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I'm looking to get my wife a bike so she can ride with me on the weekends. Nothing serious, but a decent mountain bike for trail riding. I was thinking something under $250 could get me a decent bike and it won't be a total waste if she ends up not riding it as much... or at all...

Any recommendations? Are the bikes they sell at Sport Authority or the big box sporting goods store any good? They sell brands like Titan or Polaris.
 

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I would still buy a bike from a shop. I can guarantee that a cheapo Schwinn/GT/Diamondback/Haro from a bike shop will be assembled much better than a department store build, and a lot of bike shops will give you the same service guarantee as their higher priced bikes.

Some shops offer lifetime adjustments, so you get your money back if you bring to a shop twice for tune-ups.
 

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Might consider Craigslist...I got my wife a one year old Trek 4300 for $200 a couple of years ago that had a set of road slicks on it and looked like it had been ridden all of a few rides on the road only. But make sure she likes the color, that was the clincher on this deal.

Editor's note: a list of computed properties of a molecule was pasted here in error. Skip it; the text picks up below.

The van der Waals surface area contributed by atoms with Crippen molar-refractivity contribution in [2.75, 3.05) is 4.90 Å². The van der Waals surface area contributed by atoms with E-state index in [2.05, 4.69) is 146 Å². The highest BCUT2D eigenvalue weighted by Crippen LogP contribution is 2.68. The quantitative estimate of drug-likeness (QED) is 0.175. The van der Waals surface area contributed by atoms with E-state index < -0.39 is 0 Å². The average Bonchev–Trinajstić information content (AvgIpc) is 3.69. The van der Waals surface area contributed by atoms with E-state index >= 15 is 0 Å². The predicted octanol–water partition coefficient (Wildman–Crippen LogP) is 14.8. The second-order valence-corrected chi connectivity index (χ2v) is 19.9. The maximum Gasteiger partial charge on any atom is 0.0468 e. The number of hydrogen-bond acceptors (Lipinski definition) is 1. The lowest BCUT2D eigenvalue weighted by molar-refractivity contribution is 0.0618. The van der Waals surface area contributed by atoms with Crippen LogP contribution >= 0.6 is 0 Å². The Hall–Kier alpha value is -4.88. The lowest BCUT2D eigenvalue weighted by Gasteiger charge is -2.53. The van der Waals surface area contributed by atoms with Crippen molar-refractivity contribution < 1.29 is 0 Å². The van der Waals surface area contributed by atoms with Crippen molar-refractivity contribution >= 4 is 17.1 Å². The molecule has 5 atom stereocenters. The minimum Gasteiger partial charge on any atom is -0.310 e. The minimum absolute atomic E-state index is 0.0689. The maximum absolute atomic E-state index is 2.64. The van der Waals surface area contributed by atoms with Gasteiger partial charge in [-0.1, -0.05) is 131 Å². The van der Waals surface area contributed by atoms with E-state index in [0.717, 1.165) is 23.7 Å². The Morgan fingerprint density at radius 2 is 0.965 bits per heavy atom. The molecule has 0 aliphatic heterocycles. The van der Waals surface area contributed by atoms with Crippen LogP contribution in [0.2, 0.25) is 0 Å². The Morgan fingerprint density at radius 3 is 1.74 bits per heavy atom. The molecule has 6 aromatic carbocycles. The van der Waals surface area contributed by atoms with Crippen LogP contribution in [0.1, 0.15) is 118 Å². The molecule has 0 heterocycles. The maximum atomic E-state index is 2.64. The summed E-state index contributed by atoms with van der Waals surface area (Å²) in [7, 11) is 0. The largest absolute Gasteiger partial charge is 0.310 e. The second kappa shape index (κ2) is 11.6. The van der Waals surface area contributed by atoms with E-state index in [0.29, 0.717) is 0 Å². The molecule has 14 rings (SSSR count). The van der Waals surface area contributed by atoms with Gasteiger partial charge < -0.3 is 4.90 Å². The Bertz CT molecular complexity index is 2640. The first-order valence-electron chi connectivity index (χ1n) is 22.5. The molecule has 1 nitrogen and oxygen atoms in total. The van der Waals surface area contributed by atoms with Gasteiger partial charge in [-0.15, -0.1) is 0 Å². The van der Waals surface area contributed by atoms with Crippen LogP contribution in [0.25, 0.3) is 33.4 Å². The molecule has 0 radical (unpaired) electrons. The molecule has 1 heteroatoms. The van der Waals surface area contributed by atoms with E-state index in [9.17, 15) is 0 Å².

I've since upgraded the saddle ($30), Tires ($30), and front fork (Free, I just had to service it) and its a great bike for her since she usually only rides a dozen times a year.
 

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big box...

sell "one size fits all" heavy, badly-assembled bikes. They require constant adjustment, and virtually guarantee your wife won't ride.

I like mtnbiker72's idea. See if you can find a bike someone else's bike their wife didn't ride much, but is good quality, and go from there.

Fit is your key: with her butt on the saddle and hands on the bars, it should feel comfortable for her. If it doesn't, she simply won't ride it.

If it's not a surprise, involve her as much as possible and let the decision to buy be hers. If it is a surprise, then make sure the purchase can be returned or exchanged if she doesn't like it or it doesn't fit.

Good luck, Jim